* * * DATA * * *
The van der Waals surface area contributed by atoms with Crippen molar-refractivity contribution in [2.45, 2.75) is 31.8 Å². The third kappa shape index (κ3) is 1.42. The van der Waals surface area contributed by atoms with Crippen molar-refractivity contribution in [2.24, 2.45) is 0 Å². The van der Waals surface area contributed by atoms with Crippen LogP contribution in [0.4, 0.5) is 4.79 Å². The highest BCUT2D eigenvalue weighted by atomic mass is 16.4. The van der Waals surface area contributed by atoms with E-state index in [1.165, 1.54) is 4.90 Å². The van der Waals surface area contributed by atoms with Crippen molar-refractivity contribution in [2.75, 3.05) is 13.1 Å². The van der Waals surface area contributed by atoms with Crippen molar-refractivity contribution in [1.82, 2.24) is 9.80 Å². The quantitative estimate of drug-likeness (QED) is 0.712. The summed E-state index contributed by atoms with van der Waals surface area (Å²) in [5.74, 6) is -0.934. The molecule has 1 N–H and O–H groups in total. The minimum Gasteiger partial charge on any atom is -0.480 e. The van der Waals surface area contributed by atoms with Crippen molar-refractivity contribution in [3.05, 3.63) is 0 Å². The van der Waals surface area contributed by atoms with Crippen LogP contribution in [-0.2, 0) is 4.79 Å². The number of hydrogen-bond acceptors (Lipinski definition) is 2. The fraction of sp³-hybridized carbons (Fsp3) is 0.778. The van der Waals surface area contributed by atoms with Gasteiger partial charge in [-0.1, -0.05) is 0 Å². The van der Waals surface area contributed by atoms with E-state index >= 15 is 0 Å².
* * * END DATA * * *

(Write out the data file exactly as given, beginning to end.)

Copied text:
The van der Waals surface area contributed by atoms with Crippen molar-refractivity contribution in [2.45, 2.75) is 31.8 Å². The third kappa shape index (κ3) is 1.42. The van der Waals surface area contributed by atoms with Crippen molar-refractivity contribution in [2.24, 2.45) is 0 Å². The van der Waals surface area contributed by atoms with Crippen LogP contribution in [0.4, 0.5) is 4.79 Å². The highest BCUT2D eigenvalue weighted by atomic mass is 16.4. The van der Waals surface area contributed by atoms with E-state index in [1.165, 1.54) is 4.90 Å². The van der Waals surface area contributed by atoms with Crippen molar-refractivity contribution in [2.75, 3.05) is 13.1 Å². The van der Waals surface area contributed by atoms with Crippen molar-refractivity contribution in [1.82, 2.24) is 9.80 Å². The quantitative estimate of drug-likeness (QED) is 0.712. The summed E-state index contributed by atoms with van der Waals surface area (Å²) in [5.74, 6) is -0.934. The molecule has 1 N–H and O–H groups in total. The minimum Gasteiger partial charge on any atom is -0.480 e. The van der Waals surface area contributed by atoms with Crippen molar-refractivity contribution in [3.05, 3.63) is 0 Å². The van der Waals surface area contributed by atoms with Crippen LogP contribution in [-0.2, 0) is 4.79 Å². The number of hydrogen-bond acceptors (Lipinski definition) is 2. The fraction of sp³-hybridized carbons (Fsp3) is 0.778. The van der Waals surface area contributed by atoms with Gasteiger partial charge in [-0.1, -0.05) is 0 Å². The van der Waals surface area contributed by atoms with E-state index >= 15 is 0 Å².